BY KATIE KUEHNER-HEBERT
Transporting and maintaining heavy equipment to remote or urban-dense jobsites is no easy task. Contractors and suppliers who have worked either in the Arctic Circle’s North Slope or in the subway tunnels of New York City discuss the challenges of getting heavy equipment to those sites and maintaining them in adverse conditions – including temperatures reaching 70 degrees below zero.
PREPAREDNESS IS KEY
This past winter, STG Inc., an AGC of Alaska member in Anchorage, sent several cranes and pile driving equipment to Alaska’s North Slope to assist in the construction of a bridge through the Colville Delta (CD-5). In all, STG deployed five Kobelco cranes, two vibratory hammers, and one impact hammer to the jobsite.
Before the cranes and pile driving equipment were sent up north, STG ensured that all machinery was properly weatherized to withstand the arctic conditions — which meant removing and upgrading all hoses and fluids to meet a temperature rating of minus 70 degrees Fahrenheit, says Jim St. George, STG’s president. Hydraulics, engines, oil tanks, radiators, and crane cabs were all retrofitted with some combination of heater coils, heater pads, circulating pumps, or blankets to help maintain operation in the arctic temperatures. Boom lights were also added to each crane to improve visibility during Alaska’s notoriously dark winters.
“It’s really methods of preparedness – a combination of getting set up and understanding cold weather issues,” St. George says. “The cranes have computers on them to control the hydraulics, but they don’t necessarily like the extreme cold. We had to keep heating the machines 24 hours a day, and we also had to keep lights on the jobsite, since it was dark for most of the day in the winter.”
Fortunately, the owner of STG’s job, ConocoPhillips, became “very much involved” with the specifics of getting the cranes prepared with the hoses rated for 70 degrees below zero.
“They are very responsible, as they didn’t want any problems on the jobsite,” St. George says. “They were also super environmentally conscious, particularly since we were working in a riverbed, by providing spill containment underneath the cranes if we had any leaks.”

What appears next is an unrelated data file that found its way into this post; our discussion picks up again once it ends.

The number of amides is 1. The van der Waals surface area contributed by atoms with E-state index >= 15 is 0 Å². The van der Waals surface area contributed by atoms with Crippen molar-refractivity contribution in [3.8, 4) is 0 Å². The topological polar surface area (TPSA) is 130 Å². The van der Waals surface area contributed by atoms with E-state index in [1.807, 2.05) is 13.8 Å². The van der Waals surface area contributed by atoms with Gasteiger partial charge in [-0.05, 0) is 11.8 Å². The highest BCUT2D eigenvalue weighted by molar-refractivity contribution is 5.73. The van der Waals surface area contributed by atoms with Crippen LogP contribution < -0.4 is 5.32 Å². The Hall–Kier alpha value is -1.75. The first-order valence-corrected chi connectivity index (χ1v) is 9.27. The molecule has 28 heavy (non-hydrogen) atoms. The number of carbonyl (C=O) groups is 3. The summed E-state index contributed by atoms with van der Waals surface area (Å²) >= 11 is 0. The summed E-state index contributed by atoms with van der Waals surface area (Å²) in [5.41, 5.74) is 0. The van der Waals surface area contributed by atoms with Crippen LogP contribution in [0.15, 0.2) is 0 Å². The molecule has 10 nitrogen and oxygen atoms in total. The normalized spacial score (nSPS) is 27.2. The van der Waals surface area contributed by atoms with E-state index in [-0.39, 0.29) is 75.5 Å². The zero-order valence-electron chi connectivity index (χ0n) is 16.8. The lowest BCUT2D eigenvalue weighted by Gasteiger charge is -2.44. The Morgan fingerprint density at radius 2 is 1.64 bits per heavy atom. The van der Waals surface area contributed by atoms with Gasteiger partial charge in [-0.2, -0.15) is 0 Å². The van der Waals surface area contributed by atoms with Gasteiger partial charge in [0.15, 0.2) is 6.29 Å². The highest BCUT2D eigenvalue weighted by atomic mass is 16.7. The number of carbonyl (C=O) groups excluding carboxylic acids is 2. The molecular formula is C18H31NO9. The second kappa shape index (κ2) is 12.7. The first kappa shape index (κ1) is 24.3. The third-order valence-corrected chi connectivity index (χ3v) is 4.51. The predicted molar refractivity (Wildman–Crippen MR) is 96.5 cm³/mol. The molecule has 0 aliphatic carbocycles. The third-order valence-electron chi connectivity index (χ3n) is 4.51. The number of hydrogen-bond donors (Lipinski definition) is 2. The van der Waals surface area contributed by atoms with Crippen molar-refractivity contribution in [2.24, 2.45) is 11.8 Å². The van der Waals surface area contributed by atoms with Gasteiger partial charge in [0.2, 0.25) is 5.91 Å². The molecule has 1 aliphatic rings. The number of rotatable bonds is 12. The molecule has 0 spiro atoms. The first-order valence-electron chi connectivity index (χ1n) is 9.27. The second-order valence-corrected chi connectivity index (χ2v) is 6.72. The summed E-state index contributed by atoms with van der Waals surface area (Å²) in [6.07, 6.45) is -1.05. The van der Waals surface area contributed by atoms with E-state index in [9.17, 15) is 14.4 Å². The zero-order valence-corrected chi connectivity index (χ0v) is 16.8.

STG then transported the heavy equipment 850 miles to the North Slope via the Dalton Highway, he says. After the paved highway ends, trucks must travel across ice roads to access specific camps and jobsites. The seasonal ice roads, which last through the winter before they melt in the spring, minimize damage to the sensitive tundra and can cost more than $80,000 a mile to build. “When it comes to construction projects in Alaska, the logistics are more challenging, the planning is more critical, and the equipment needs to be more robust,” St. George says.
Contractors working on the North Slope also need to understand the potential problems that could happen to the machines; mishaps are very difficult to deal with when on the site, he says. “The learning curve will be extremely steep if you are not prepared,” St. George says.
General contractors should know their subs. “You don’t want any weak partners” in such remote settings.
WHEN MOTHER NATURE THROWS CURVE BALLS
“In the North Slope, there are so many environmental problems as Mother Nature throws such curveballs, that you had better have the backbone to deal with it,” he says. “It’s very hard for workers new to Alaska and more specifically, the North Slope, to learn the job and cope with the extreme environment. It also takes a lot more coordination — you can’t just call someone and say you need X, Y, Z tomorrow.”
Steve Jones, a service representative for Kobelco Cranes North America in Houston, says that Japanese engineers for Kobelco visited STG in Alaska several years ago, when the firm bought its first crane from Kobelco. They were able to take back insights to Japan, for future model design updates.
“The engineers have worked with Jim because of the unique places he works, and it was a good learning experience for the engineers,” Jones says.
His primary task for the North Slope project was to make sure STG had all the correct parts, filters and wear items, such as belts and hoses needed in a remote site.
“It’s not like they could go to Napa Auto Parts for a filter if they ran out,” Jones says.
Kobelco also made sure the cranes that went up to the Arctic Circle had enough onsite support from the supplier, including technical service manuals and software diagnostic tools, so they wouldn’t have to wait for the dealer to get there if needed, he says. STG maintained mechanics onsite too, and changed about 95 percent of the hydraulic hoses on the cranes that went to the site to artic weather rated hoses.